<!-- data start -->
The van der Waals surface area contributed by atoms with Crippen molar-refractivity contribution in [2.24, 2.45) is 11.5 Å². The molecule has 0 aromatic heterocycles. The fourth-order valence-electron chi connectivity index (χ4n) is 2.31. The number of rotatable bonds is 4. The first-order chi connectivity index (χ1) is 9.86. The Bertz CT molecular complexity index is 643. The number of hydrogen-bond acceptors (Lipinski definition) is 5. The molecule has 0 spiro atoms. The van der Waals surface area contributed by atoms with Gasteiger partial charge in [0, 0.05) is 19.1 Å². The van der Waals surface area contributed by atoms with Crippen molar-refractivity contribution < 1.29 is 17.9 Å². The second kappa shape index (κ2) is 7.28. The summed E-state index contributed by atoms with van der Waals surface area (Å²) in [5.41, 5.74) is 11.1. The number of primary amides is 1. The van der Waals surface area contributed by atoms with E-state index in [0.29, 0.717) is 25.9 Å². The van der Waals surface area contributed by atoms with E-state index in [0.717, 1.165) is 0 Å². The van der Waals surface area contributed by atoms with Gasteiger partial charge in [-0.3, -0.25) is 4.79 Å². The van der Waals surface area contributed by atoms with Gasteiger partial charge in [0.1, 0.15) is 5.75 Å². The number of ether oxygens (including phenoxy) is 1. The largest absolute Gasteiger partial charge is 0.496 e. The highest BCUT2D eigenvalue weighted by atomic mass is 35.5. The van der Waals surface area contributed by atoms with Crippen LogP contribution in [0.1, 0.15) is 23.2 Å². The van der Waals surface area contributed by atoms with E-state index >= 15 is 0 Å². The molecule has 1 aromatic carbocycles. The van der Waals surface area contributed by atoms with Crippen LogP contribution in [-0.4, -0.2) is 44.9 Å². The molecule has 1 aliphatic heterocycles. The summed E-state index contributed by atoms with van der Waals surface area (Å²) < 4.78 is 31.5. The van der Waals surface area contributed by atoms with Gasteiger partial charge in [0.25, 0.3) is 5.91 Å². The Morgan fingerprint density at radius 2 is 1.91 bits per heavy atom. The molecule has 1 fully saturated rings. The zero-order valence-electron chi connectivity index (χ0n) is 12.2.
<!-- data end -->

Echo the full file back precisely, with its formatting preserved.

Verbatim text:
The van der Waals surface area contributed by atoms with Crippen molar-refractivity contribution in [2.24, 2.45) is 11.5 Å². The molecule has 0 aromatic heterocycles. The fourth-order valence-electron chi connectivity index (χ4n) is 2.31. The number of rotatable bonds is 4. The first-order chi connectivity index (χ1) is 9.86. The Bertz CT molecular complexity index is 643. The number of hydrogen-bond acceptors (Lipinski definition) is 5. The molecule has 0 spiro atoms. The van der Waals surface area contributed by atoms with Gasteiger partial charge in [0, 0.05) is 19.1 Å². The van der Waals surface area contributed by atoms with Crippen molar-refractivity contribution < 1.29 is 17.9 Å². The second kappa shape index (κ2) is 7.28. The summed E-state index contributed by atoms with van der Waals surface area (Å²) in [5.41, 5.74) is 11.1. The number of primary amides is 1. The van der Waals surface area contributed by atoms with E-state index in [0.29, 0.717) is 25.9 Å². The van der Waals surface area contributed by atoms with E-state index in [0.717, 1.165) is 0 Å². The van der Waals surface area contributed by atoms with Gasteiger partial charge in [-0.3, -0.25) is 4.79 Å². The van der Waals surface area contributed by atoms with Gasteiger partial charge in [0.1, 0.15) is 5.75 Å². The number of ether oxygens (including phenoxy) is 1. The largest absolute Gasteiger partial charge is 0.496 e. The highest BCUT2D eigenvalue weighted by atomic mass is 35.5. The van der Waals surface area contributed by atoms with Crippen LogP contribution in [0.1, 0.15) is 23.2 Å². The van der Waals surface area contributed by atoms with E-state index >= 15 is 0 Å². The molecule has 1 aromatic carbocycles. The van der Waals surface area contributed by atoms with Crippen LogP contribution in [-0.4, -0.2) is 44.9 Å². The molecule has 1 aliphatic heterocycles. The summed E-state index contributed by atoms with van der Waals surface area (Å²) < 4.78 is 31.5. The van der Waals surface area contributed by atoms with Gasteiger partial charge in [0.25, 0.3) is 5.91 Å². The Morgan fingerprint density at radius 2 is 1.91 bits per heavy atom. The molecule has 1 fully saturated rings. The zero-order valence-electron chi connectivity index (χ0n) is 12.2.